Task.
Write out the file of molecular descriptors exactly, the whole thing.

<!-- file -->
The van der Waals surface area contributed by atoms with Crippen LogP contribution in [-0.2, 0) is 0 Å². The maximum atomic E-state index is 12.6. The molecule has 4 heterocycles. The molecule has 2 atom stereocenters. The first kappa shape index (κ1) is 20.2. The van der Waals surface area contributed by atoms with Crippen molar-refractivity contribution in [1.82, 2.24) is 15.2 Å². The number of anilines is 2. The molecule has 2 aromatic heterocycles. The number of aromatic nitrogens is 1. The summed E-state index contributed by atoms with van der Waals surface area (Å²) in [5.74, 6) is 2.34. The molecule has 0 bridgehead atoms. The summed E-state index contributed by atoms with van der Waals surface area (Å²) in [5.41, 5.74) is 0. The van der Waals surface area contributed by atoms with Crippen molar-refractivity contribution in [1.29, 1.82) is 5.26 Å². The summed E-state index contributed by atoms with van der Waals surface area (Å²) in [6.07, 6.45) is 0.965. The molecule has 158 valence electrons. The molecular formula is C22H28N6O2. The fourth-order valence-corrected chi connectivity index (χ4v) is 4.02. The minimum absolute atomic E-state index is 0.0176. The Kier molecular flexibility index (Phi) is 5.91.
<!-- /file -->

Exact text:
The van der Waals surface area contributed by atoms with Crippen LogP contribution in [-0.2, 0) is 0 Å². The maximum atomic E-state index is 12.6. The molecule has 4 heterocycles. The molecule has 2 atom stereocenters. The first kappa shape index (κ1) is 20.2. The van der Waals surface area contributed by atoms with Crippen molar-refractivity contribution in [1.82, 2.24) is 15.2 Å². The number of anilines is 2. The molecule has 2 aromatic heterocycles. The number of aromatic nitrogens is 1. The summed E-state index contributed by atoms with van der Waals surface area (Å²) in [5.74, 6) is 2.34. The molecule has 0 bridgehead atoms. The summed E-state index contributed by atoms with van der Waals surface area (Å²) in [5.41, 5.74) is 0. The van der Waals surface area contributed by atoms with Crippen molar-refractivity contribution in [1.29, 1.82) is 5.26 Å². The summed E-state index contributed by atoms with van der Waals surface area (Å²) in [6.07, 6.45) is 0.965. The molecule has 158 valence electrons. The molecular formula is C22H28N6O2. The fourth-order valence-corrected chi connectivity index (χ4v) is 4.02. The minimum absolute atomic E-state index is 0.0176. The Kier molecular flexibility index (Phi) is 5.91.